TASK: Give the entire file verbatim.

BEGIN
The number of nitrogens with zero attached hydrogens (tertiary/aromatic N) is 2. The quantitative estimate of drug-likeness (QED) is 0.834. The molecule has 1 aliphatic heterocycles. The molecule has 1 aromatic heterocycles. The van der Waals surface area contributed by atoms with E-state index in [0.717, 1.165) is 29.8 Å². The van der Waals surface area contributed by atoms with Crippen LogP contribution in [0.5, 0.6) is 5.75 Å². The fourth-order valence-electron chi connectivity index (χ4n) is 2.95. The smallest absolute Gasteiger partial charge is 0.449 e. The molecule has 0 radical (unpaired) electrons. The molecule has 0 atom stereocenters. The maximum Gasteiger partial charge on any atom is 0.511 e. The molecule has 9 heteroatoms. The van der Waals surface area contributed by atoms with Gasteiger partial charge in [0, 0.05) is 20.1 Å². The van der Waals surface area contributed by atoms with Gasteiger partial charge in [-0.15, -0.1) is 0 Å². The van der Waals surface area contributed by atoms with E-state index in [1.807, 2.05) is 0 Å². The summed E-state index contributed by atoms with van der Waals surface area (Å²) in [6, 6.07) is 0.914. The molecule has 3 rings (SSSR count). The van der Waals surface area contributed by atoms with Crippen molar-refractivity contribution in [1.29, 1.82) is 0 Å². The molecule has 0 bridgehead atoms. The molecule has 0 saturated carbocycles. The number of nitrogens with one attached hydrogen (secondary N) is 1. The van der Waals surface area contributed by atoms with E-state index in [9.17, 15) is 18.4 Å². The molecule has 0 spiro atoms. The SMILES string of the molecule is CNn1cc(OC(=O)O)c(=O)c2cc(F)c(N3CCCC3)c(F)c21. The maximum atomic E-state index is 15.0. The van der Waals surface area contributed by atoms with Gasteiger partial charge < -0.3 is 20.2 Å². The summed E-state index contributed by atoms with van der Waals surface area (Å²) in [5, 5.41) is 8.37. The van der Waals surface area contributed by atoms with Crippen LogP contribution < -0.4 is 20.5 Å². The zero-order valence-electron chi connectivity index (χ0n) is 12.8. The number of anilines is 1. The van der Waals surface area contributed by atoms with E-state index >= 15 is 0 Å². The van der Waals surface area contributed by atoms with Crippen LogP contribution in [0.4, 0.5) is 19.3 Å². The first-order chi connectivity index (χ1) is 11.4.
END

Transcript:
The number of nitrogens with zero attached hydrogens (tertiary/aromatic N) is 2. The quantitative estimate of drug-likeness (QED) is 0.834. The molecule has 1 aliphatic heterocycles. The molecule has 1 aromatic heterocycles. The van der Waals surface area contributed by atoms with E-state index in [0.717, 1.165) is 29.8 Å². The van der Waals surface area contributed by atoms with Crippen LogP contribution in [0.5, 0.6) is 5.75 Å². The fourth-order valence-electron chi connectivity index (χ4n) is 2.95. The smallest absolute Gasteiger partial charge is 0.449 e. The molecule has 0 radical (unpaired) electrons. The molecule has 0 atom stereocenters. The maximum Gasteiger partial charge on any atom is 0.511 e. The molecule has 9 heteroatoms. The van der Waals surface area contributed by atoms with Gasteiger partial charge in [0, 0.05) is 20.1 Å². The van der Waals surface area contributed by atoms with Gasteiger partial charge in [-0.15, -0.1) is 0 Å². The van der Waals surface area contributed by atoms with E-state index in [1.807, 2.05) is 0 Å². The summed E-state index contributed by atoms with van der Waals surface area (Å²) in [6, 6.07) is 0.914. The molecule has 3 rings (SSSR count). The van der Waals surface area contributed by atoms with Crippen molar-refractivity contribution in [1.29, 1.82) is 0 Å². The molecule has 0 bridgehead atoms. The molecule has 0 saturated carbocycles. The number of nitrogens with one attached hydrogen (secondary N) is 1. The van der Waals surface area contributed by atoms with E-state index in [9.17, 15) is 18.4 Å². The molecule has 0 spiro atoms. The SMILES string of the molecule is CNn1cc(OC(=O)O)c(=O)c2cc(F)c(N3CCCC3)c(F)c21. The maximum atomic E-state index is 15.0. The van der Waals surface area contributed by atoms with Gasteiger partial charge < -0.3 is 20.2 Å². The summed E-state index contributed by atoms with van der Waals surface area (Å²) in [5, 5.41) is 8.37. The van der Waals surface area contributed by atoms with Crippen LogP contribution < -0.4 is 20.5 Å². The zero-order valence-electron chi connectivity index (χ0n) is 12.8. The number of anilines is 1. The van der Waals surface area contributed by atoms with E-state index >= 15 is 0 Å². The van der Waals surface area contributed by atoms with Crippen LogP contribution in [0.4, 0.5) is 19.3 Å². The first-order chi connectivity index (χ1) is 11.4.